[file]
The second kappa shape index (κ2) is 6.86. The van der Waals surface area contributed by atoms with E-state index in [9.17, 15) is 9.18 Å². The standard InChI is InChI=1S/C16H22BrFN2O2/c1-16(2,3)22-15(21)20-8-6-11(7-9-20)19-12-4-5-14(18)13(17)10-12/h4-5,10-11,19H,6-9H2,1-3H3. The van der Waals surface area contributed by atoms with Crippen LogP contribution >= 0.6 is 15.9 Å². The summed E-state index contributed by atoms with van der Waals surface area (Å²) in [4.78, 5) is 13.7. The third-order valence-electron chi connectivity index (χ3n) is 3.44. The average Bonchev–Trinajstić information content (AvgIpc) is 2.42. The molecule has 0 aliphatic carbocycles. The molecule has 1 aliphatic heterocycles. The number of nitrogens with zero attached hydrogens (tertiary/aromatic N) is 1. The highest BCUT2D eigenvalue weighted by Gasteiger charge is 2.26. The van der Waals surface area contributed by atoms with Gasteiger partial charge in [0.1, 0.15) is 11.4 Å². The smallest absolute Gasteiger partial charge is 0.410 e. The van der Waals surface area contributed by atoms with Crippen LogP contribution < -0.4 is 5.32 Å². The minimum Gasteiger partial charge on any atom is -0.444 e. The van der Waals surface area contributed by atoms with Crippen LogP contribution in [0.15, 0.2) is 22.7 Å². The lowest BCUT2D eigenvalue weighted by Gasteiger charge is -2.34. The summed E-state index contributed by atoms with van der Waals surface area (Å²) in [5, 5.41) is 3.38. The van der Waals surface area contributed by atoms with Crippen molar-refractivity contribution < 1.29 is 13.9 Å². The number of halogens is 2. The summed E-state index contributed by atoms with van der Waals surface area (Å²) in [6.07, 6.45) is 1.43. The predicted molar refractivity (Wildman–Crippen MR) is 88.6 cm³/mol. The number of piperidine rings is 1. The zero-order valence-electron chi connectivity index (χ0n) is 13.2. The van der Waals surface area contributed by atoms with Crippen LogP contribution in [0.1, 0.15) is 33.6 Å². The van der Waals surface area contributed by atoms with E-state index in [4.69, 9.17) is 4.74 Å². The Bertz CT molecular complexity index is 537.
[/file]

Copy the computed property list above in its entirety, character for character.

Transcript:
The second kappa shape index (κ2) is 6.86. The van der Waals surface area contributed by atoms with E-state index in [9.17, 15) is 9.18 Å². The standard InChI is InChI=1S/C16H22BrFN2O2/c1-16(2,3)22-15(21)20-8-6-11(7-9-20)19-12-4-5-14(18)13(17)10-12/h4-5,10-11,19H,6-9H2,1-3H3. The van der Waals surface area contributed by atoms with Crippen LogP contribution >= 0.6 is 15.9 Å². The summed E-state index contributed by atoms with van der Waals surface area (Å²) in [4.78, 5) is 13.7. The third-order valence-electron chi connectivity index (χ3n) is 3.44. The average Bonchev–Trinajstić information content (AvgIpc) is 2.42. The molecule has 0 aliphatic carbocycles. The molecule has 1 aliphatic heterocycles. The number of nitrogens with zero attached hydrogens (tertiary/aromatic N) is 1. The highest BCUT2D eigenvalue weighted by Gasteiger charge is 2.26. The van der Waals surface area contributed by atoms with Gasteiger partial charge in [0.1, 0.15) is 11.4 Å². The smallest absolute Gasteiger partial charge is 0.410 e. The van der Waals surface area contributed by atoms with Crippen LogP contribution < -0.4 is 5.32 Å². The minimum Gasteiger partial charge on any atom is -0.444 e. The van der Waals surface area contributed by atoms with Crippen LogP contribution in [0.15, 0.2) is 22.7 Å². The lowest BCUT2D eigenvalue weighted by Gasteiger charge is -2.34. The summed E-state index contributed by atoms with van der Waals surface area (Å²) in [5, 5.41) is 3.38. The van der Waals surface area contributed by atoms with Crippen molar-refractivity contribution < 1.29 is 13.9 Å². The number of halogens is 2. The summed E-state index contributed by atoms with van der Waals surface area (Å²) in [6.07, 6.45) is 1.43. The predicted molar refractivity (Wildman–Crippen MR) is 88.6 cm³/mol. The number of piperidine rings is 1. The zero-order valence-electron chi connectivity index (χ0n) is 13.2. The van der Waals surface area contributed by atoms with Crippen LogP contribution in [0.1, 0.15) is 33.6 Å². The van der Waals surface area contributed by atoms with E-state index in [4.69, 9.17) is 4.74 Å². The Bertz CT molecular complexity index is 537.